Residents in 11 Midwestern cities would generate $7 billion in improved air quality, reduced health care costs and increased physical fitness by biking rather than driving for roughly half their trips of five miles or less, according to the work of researchers at the University of Wisconsin – Madison.
In addition, the decrease in air pollution and increase in fitness would save about 1,100 lives per year.
The findings of the team working at the Global Health Institute were published Wednesday in the journal Environmental Health Perspectives. The calculations were based on computer models projecting reduced emissions, hospital visits and deaths if a moderate change to self-propelled travel would cut down residential vehicle use about 20%.
In the U.S. roughly 28% of all car trips are one mile or less, another 41% are two miles or less. Those short trips are particularly damaging, based on research that shows 25% of volatile organic compounds and 19% of particulate matter are emitted by cars in the first few minutes of operation.
The researchers concluded: “The current fossil fuel-based transportation system of the U.S. negatively impacts human health by increasing air pollution and automobile accidents and decreasing physical activity.
“Transport-related inactivity, i.e. the use of motorized transport rather than walking and bicycling, has been linked to increased mortality and decreases in healthy life years, with the greatest impacts on chronic diseases including heart disease, stroke, colon cancer, diabetes mellitus type 2, obesity, breast cancer, and osteoporosis.”
The health care savings would be generated through a reduction of roughly 93,607 emergency room visits and hospital emissions annually for respiratory symptoms and another 660 fewer cases of cardiovascular disease.
Roughly 425 lives would be prolonged via improved air quality and another 687 due to improved physical health from activity.
According to the study, nearly one-third of the U.S. population is fully inactive.
Cycling advocates touted the study during a news conference in Madison, and used it to support a push for more state dollars devoted building bike lanes.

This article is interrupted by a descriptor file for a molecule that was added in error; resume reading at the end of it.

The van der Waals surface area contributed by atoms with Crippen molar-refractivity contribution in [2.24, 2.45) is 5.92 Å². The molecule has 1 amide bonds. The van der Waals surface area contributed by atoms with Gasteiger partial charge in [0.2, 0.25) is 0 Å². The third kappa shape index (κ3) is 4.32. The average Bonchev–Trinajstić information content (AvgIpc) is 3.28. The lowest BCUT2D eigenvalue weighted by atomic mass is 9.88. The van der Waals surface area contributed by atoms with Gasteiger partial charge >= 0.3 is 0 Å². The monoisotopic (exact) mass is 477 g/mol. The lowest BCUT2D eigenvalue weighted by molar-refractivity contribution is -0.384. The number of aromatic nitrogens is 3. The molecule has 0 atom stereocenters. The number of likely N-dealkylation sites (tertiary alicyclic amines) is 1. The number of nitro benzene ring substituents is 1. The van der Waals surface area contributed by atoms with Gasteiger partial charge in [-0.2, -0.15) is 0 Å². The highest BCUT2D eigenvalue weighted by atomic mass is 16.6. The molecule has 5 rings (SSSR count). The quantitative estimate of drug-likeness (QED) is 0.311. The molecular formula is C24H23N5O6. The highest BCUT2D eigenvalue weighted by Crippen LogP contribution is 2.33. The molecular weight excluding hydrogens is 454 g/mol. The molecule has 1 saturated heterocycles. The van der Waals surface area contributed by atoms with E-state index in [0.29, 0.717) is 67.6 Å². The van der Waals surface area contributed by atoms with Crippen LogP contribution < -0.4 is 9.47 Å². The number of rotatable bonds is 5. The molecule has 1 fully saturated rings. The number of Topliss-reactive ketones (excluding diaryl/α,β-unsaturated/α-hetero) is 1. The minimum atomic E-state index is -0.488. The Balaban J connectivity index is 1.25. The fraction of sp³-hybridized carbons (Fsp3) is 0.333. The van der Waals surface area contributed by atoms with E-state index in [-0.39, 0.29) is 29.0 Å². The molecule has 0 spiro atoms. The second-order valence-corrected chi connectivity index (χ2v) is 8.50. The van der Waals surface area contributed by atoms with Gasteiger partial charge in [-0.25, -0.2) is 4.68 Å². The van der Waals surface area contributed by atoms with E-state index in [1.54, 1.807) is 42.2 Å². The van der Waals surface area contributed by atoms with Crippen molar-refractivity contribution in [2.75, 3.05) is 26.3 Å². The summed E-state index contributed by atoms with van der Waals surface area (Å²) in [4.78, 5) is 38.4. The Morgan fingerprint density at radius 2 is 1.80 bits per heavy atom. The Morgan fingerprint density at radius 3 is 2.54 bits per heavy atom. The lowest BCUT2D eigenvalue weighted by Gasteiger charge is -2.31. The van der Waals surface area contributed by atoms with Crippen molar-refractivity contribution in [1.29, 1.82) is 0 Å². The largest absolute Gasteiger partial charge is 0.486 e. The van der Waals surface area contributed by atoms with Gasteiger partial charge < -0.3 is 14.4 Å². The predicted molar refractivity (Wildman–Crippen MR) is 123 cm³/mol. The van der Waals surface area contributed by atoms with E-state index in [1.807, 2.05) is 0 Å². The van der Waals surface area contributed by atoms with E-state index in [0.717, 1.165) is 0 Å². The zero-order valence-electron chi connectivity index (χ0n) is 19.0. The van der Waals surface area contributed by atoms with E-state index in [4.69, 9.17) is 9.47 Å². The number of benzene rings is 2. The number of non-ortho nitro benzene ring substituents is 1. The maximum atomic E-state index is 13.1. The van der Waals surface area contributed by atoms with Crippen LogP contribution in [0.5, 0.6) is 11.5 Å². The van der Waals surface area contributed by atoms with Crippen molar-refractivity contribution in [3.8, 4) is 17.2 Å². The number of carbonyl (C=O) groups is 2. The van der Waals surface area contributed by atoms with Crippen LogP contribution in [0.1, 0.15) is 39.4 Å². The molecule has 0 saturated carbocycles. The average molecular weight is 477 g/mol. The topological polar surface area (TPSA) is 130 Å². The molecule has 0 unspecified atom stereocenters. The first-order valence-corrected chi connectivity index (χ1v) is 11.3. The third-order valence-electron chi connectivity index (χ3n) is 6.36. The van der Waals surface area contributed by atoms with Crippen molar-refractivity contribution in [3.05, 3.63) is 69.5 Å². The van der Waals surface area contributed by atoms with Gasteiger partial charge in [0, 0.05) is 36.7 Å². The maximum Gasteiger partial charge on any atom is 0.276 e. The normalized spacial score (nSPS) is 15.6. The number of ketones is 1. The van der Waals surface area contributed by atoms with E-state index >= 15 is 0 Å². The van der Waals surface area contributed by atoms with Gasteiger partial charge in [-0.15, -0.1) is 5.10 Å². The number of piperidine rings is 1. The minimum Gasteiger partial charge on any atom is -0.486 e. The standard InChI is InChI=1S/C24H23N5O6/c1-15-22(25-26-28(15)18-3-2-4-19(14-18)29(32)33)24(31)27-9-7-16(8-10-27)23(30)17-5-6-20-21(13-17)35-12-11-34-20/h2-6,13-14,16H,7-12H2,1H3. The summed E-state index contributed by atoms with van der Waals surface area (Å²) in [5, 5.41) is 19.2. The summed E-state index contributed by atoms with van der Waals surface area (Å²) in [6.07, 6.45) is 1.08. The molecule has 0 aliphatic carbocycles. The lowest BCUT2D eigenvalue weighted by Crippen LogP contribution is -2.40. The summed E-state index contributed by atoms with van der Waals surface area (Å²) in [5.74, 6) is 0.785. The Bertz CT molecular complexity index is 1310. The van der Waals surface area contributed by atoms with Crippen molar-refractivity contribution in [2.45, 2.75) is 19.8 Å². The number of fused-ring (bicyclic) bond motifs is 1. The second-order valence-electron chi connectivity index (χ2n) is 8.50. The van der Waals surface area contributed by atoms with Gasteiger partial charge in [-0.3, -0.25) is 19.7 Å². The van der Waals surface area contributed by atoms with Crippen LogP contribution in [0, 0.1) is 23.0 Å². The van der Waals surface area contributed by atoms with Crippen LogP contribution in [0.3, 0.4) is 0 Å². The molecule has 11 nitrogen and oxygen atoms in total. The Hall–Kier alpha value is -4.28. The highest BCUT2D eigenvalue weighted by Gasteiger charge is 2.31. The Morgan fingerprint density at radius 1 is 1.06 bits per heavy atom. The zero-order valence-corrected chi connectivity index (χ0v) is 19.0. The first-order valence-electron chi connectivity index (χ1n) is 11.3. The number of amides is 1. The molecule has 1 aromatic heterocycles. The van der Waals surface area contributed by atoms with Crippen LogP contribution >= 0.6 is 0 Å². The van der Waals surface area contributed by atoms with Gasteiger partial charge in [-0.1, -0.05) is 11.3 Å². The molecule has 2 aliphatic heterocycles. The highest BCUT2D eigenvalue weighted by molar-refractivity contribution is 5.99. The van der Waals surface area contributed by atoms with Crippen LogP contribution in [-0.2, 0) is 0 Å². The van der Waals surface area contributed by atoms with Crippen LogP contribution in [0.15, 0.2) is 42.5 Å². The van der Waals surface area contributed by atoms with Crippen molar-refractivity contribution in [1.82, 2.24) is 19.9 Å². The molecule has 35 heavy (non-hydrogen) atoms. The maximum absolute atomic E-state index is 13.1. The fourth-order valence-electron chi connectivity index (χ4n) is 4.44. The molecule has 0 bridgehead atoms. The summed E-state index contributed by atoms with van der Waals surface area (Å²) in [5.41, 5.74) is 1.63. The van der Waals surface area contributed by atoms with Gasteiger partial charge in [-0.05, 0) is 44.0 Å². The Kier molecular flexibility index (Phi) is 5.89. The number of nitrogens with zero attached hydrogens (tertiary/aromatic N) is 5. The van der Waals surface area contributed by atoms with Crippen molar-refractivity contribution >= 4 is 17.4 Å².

“This study shows why Governor Walker and the Legislature should adopt the new bill sponsored by Rep. Mark Pocan and Senator Fred Risser to restore funding for bicycling to save lives, reduce health costs, cut traffic and save money,” said Rep. Brett Hulsey (D-Madison.). “It makes no sense for Governor Walker to slash bicycle funding when there are so many benefits, in addition to supporting the 13,000 jobs in the $1.5 billion Wisconsin bike industry.”
In the 2011-’13 budget, Walker and the Legislature eliminated $5 million in state transportation funding dedicated to cycling and pedestrians projects.
Pocan and Risser have introduced a bill to restore that funding.
Writing for the Bicycle Federation of Wisconsin, Dave Schlabowske pointed to the study findings as a call for greater personal responsibility.
“The citizens of our great country have a long and proud history of making personal sacrifices for the good of the nation in troubling times,” Schlabowske wrote. “Given we are already effectively rationing healthcare, perhaps it is once again time for our leaders to ask that people take more personal responsibility to reduce the cost of healthcare by making these very short trips on foot or by bike.”